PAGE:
Flexibility Principles in Boolean Semantics
The Interpretation of Coordination, Plurality, and Scope in Natural Language
An investigation of the logical flexibility principles needed for a formal semantic account of coordination, plurality, and scope in natural language.
Since the early work of Montague, Boolean semantics and its subfield of generalized quantifier theory have become the model-theoretic foundation for the study of meaning in natural languages. This book uses this framework to develop a new semantic theory of central linguistic phenomena involving coordination, plurality, and scope. The proposed theory makes use of the standard Boolean interpretation of conjunction, a choice-function account of indefinites, and a novel semantics of plurals that is not based on the distributive/collective distinction. The key to unifying these mechanisms is a version of Montagovian semantics that is augmented by flexibility principles: semantic operations that have no counterpart in phonology.
This is the first book to cover these areas in a way that is both linguistically comprehensive and formally explicit. On one hand, it addresses questions of primarily linguistic concern: the semantic functions of words like and and or in different languages, the interpretation of indefinites and their scope, and the semantic typology of noun phrases and predicates. On the other hand, it addresses formal questions that are motivated by the treatment of these linguistic problems: the use of Boolean algebras in linguistics, the proper formalization of choice functions within generalized quantifier theory, and the extension of this theory to the domain of plurality. While primarily intended for readers with a background in theoretical linguistics, the book will also be of interest to researchers and advanced students in logic, computational linguistics, philosophy of language, and artificial intelligence.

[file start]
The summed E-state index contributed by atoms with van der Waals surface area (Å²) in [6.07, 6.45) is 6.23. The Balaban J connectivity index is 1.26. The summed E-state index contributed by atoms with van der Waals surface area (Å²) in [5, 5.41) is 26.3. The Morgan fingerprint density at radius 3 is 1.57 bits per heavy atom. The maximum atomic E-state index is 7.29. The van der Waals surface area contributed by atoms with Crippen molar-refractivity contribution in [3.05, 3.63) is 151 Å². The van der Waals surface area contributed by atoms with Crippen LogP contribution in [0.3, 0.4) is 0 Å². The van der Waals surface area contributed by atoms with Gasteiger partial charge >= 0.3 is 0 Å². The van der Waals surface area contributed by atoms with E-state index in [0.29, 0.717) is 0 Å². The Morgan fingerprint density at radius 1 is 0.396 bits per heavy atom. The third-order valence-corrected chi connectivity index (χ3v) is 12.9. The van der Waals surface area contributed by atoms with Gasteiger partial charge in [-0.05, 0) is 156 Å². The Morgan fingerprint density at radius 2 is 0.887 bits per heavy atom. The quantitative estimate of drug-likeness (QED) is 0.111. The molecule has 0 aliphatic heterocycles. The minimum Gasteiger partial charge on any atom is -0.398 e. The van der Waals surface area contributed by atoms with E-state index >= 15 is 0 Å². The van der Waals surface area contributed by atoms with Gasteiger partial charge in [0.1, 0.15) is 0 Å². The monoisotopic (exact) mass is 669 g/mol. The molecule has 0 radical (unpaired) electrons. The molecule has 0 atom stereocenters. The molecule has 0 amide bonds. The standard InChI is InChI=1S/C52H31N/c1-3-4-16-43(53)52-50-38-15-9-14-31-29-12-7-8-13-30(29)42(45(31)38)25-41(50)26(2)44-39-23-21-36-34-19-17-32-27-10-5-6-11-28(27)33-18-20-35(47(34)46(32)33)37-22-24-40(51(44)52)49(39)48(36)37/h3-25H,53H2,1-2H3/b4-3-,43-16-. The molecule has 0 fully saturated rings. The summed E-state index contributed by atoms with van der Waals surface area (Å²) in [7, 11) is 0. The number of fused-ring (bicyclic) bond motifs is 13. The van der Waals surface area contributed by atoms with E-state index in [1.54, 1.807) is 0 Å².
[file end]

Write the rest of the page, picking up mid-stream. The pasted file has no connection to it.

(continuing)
Hardcover$11.75 S ISBN: 9780262232180 309 pp. | 9 in x 7 in 15 illus.
In this book, Yoad Winter places his influential work on coordination, choice functions, and plurality in the context of a general theory of semantic composition. This is essential reading for anybody interested in possible universals guiding semantic interpretation.
Professor, Department of Linguistics, University of Massachusetts, Amherst
This book represents one of the most thorough studies carried out within the program of 'flexible types' in semantics. Using some quite general 'type-shifting' operations, Dr. Winter is able not only to account for an impressive array of challenging phenomena but also—even more excitingly—to illuminate a number of intricate interactions among these phenomena. This study shows a rare and refreshing integration of formal rigor, mathematical precision, and rich empirical coverage.
Professor, Department of Cognitive and Linguistic Sciences, Brown University
This book is in my view the most important contribution to the semantics of coordination and plurality since the emergence of formal semantics in the late sixties. The book not only demonstrates, in often surprising ways, how far the classical methods of Montague, Partee and Rooth can be made to go to explain an exceptionally tangled complex of linguistic facts. It also advances our sensibility to distinctions within this empirical domain which previously had only been diffusely perceived. Winter places these distinctions (e.g. those having to do with the differences between plural and singular quantifiers) within the grasp of theoretical explanation and therewith into the sharp focus they deserve.
Department of Linguistics, University of Stuttgart, Germany